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Legal finance is smart money

Legal finance is smart money

The legal market has adopted third-party legal finance at varying rates, segment-by-segment, but perhaps the earliest adopters are those in the intellectual property space. For decades, IP experts have shared legal cost and risk with third parties by buying and selling patents and by using third parties to finance patent litigation.

On balance, this longer history and broader supply equates to greater price sensitivity. In turn, new or opportunistic IP finance providers often seek to establish their market position by competing on price. Theoretically, this competition is good for consumers of capital.

But, to some extent, you get what you pay for. Pricing is important, to be sure, but law firms and their clients need to understand that legal finance is not “commodity capital” and accordingly their demand should be relatively inelastic. A finance provider’s experience, stamina and qualitative insight matter as much as the quantitative terms of the financing arrangement; it is essential to diligence your capital providers as much as the merits of your case. This added value can make all the difference in achieving a successful litigation outcome.

Cheap capital now may cost you later

Demand for legal finance continues to grow, now accelerated in part by the economic downturn. In turn, we are seeing an increase in utilization of the capital supply, which now comes in part from newer or more opportunistic finance providers in addition to the more established sources of capital. To compete, the less established providers often float inexpensive terms in an effort to win new business and develop their track record.

In so doing, these less established providers almost certainly underprice risk in ways that leave their smaller, younger portfolios more vulnerable to shocks from adverse events in individual cases. Unsurprisingly, then, cheap financing terms often come with powerful conditions. For instance, underpriced capital may be provided by funds with sunset dates that precede the resolution of the litigation—rendering them unable to call capital down the road to fund unanticipated critical expenses. Or the capital may come with exit provisions that let the provider freeze funding and jettison the investment from its portfolio in the event of even minor adverse events in the case. Some finance providers even seek to exert control indirectly over the underlying matters, with things like unfettered veto rights or unilateral approval conditions—conditions that, taken too far, could very well interfere with the patent owner’s legal standing to sue.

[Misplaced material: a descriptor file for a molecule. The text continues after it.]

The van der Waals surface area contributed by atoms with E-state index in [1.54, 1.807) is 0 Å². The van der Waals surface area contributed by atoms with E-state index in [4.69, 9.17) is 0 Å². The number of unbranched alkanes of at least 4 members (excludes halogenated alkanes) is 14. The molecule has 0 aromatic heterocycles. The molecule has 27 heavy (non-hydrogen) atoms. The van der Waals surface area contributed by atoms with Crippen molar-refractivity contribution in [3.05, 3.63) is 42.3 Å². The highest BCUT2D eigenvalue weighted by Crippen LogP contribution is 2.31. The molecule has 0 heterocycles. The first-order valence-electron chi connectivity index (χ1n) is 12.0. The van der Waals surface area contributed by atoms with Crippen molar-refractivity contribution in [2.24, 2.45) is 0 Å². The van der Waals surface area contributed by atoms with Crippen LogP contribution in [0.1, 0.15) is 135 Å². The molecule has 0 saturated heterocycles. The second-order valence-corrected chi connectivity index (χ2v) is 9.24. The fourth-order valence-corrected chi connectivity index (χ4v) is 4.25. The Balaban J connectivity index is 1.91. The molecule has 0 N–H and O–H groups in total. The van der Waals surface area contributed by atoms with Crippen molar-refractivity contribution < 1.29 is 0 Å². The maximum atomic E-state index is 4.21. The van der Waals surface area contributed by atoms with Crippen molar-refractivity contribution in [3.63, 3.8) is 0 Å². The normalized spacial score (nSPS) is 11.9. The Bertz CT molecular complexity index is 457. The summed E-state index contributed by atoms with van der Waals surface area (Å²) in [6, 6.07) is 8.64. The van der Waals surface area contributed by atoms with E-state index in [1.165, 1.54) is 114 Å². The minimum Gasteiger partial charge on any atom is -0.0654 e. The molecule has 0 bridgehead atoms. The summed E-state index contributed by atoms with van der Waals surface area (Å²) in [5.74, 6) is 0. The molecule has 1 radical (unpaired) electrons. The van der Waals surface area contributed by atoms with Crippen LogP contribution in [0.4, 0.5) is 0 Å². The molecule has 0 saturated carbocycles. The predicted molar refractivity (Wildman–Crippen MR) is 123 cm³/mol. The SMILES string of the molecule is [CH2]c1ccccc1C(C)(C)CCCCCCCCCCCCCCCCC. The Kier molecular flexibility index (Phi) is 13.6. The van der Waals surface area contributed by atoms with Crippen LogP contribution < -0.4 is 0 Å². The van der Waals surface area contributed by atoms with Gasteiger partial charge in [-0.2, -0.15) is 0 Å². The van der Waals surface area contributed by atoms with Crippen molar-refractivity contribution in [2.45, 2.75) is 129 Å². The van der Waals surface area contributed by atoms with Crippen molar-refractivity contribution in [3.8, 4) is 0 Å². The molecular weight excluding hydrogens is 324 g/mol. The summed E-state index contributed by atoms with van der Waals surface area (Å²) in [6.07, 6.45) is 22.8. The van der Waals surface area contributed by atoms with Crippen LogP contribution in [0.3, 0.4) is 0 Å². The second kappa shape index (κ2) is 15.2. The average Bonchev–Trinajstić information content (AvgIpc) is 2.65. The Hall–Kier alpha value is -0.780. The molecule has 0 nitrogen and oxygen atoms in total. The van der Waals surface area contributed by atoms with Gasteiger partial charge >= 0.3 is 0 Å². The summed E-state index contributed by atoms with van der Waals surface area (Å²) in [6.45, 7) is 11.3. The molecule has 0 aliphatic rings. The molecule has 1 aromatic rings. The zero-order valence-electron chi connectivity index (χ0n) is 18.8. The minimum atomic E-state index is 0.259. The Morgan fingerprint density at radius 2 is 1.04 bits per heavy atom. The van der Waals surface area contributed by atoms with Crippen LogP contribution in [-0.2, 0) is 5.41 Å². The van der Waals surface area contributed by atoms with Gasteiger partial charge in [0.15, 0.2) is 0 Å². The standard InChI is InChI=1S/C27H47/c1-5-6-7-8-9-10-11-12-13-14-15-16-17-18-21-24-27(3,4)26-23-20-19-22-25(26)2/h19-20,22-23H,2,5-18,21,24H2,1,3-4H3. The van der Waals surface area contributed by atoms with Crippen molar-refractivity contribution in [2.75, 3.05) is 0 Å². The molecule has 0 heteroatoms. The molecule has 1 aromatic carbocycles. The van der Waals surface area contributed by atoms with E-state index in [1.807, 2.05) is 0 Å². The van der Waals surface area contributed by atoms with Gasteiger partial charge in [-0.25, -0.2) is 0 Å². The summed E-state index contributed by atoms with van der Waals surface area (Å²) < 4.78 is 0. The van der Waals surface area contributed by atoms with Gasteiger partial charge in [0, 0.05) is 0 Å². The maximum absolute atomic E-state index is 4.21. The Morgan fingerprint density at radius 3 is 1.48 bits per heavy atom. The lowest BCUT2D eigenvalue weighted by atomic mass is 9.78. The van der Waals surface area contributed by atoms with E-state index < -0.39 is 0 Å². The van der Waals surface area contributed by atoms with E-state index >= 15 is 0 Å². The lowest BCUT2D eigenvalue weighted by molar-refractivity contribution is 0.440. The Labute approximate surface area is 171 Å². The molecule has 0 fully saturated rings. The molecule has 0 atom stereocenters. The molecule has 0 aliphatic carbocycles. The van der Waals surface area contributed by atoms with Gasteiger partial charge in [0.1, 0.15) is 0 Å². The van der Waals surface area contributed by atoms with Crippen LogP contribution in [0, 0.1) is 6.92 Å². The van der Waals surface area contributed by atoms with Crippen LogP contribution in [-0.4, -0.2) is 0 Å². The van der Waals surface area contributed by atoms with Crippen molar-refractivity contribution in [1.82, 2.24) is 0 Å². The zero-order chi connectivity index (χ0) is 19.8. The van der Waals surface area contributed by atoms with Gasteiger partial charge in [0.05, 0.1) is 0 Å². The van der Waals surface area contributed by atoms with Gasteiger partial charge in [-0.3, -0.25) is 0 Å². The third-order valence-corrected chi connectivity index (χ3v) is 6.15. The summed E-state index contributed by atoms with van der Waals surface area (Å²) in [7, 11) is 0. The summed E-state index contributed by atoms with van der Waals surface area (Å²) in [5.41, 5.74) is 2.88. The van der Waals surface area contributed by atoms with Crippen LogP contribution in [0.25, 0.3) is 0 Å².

Such terms pose more than just a “flight risk” down the road. A half-hearted commitment like this jeopardizes the litigation strategy from the outset.

Intellectual property litigation demands resilience

Underpriced capital is particularly problematic for IP litigation. IP cases are expensive, lengthy, and often full of interim twists and turns that can seem to the uninitiated like catastrophic developments.

Clients must ensure that their finance provider is equipped to handle this reality. For instance: It is rare for a patent case to reach trial with all its asserted claims completely intact. And in most cases of any significance these days, the patents must survive the separate hurdle of IPR challenges before any meaningful settlement discussions occur. But some investors might call the loss of even one claim in IPR an “adverse event” sufficient to break the deal. It is imperative for capital recipients to ensure that their arrangements have no such easy outs. Likewise, law firms must ensure that they partner with a finance provider who won’t leave their clients in the lurch in the middle of the multi-year marathon to which they committed.

The good news: because the IP field has embraced outside finance for some time, there is plenty of “smart money” with a real track record backing good IP cases. Capital users simply must remain discerning and vigilant to find it.

By contrast, legal finance is a relatively newer concept for non-patent cases. History and track records are being made as we speak—meaning there are fewer collective mistakes to learn from, and there is more reliance on individual experience. Finance providers exacerbate the problem in an effort to differentiate themselves by concentrating increasingly in niche claims and market verticals, which leaves them more vulnerable to isolated shocks or black swan events whose damage otherwise could have been contained inside a diversified portfolio. This lack of diversification isn’t just bad for the provider; it also leaves unsuspecting clients and counsel stranded.

Value beyond capital

This is why, at Burford, one of the first things we emphasize is our decade-plus history in the space overall and our extensive bench of litigation experts for each of the many fields in which we invest. We conduct all core diligence in-house and immerse ourselves in case developments throughout the course of our investments. In our experience, this is what it takes to stay on top of the inevitable twists and turns and to ensure that a litigant and its law firm achieve a positive result.

Ultimately, legal finance is smart money, not commodity capital. Price is important, but selecting a finance provider on price alone is a recipe for disaster. Particularly in high-risk, developed markets like the one for patent litigation, it is essential for law firms and their clients to work with finance providers that know what they’re getting into and can add value both before and after the investment is made. Burford stands ready to do just that.